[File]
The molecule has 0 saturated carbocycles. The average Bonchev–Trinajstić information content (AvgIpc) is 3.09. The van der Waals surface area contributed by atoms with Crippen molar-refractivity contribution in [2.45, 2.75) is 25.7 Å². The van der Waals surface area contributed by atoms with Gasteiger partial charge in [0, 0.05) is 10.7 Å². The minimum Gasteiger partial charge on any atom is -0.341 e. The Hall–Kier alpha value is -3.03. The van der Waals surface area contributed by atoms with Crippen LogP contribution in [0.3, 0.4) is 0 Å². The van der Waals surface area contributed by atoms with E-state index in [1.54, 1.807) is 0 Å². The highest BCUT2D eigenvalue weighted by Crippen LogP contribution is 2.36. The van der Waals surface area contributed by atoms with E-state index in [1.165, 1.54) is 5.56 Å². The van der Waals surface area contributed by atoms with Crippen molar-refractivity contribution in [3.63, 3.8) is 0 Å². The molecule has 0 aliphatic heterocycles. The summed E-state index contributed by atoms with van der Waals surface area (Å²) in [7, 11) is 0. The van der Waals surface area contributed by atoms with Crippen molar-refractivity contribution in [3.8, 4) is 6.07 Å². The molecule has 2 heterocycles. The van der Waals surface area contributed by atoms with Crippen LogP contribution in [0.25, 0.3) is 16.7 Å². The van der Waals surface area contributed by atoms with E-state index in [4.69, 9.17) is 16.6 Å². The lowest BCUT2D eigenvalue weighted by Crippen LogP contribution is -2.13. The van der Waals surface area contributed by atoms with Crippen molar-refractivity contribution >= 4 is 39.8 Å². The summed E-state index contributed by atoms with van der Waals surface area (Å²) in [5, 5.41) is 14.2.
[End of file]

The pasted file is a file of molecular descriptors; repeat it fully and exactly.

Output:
The molecule has 0 saturated carbocycles. The average Bonchev–Trinajstić information content (AvgIpc) is 3.09. The van der Waals surface area contributed by atoms with Crippen molar-refractivity contribution in [2.45, 2.75) is 25.7 Å². The van der Waals surface area contributed by atoms with Gasteiger partial charge in [0, 0.05) is 10.7 Å². The minimum Gasteiger partial charge on any atom is -0.341 e. The Hall–Kier alpha value is -3.03. The van der Waals surface area contributed by atoms with Crippen LogP contribution in [0.3, 0.4) is 0 Å². The van der Waals surface area contributed by atoms with E-state index in [1.54, 1.807) is 0 Å². The highest BCUT2D eigenvalue weighted by Crippen LogP contribution is 2.36. The van der Waals surface area contributed by atoms with E-state index in [1.165, 1.54) is 5.56 Å². The van der Waals surface area contributed by atoms with Crippen molar-refractivity contribution in [3.63, 3.8) is 0 Å². The molecule has 0 aliphatic heterocycles. The summed E-state index contributed by atoms with van der Waals surface area (Å²) in [7, 11) is 0. The van der Waals surface area contributed by atoms with Crippen molar-refractivity contribution in [3.8, 4) is 6.07 Å². The molecule has 2 heterocycles. The van der Waals surface area contributed by atoms with Crippen LogP contribution in [0.25, 0.3) is 16.7 Å². The van der Waals surface area contributed by atoms with E-state index in [4.69, 9.17) is 16.6 Å². The lowest BCUT2D eigenvalue weighted by Crippen LogP contribution is -2.13. The van der Waals surface area contributed by atoms with Crippen molar-refractivity contribution >= 4 is 39.8 Å². The summed E-state index contributed by atoms with van der Waals surface area (Å²) in [5, 5.41) is 14.2.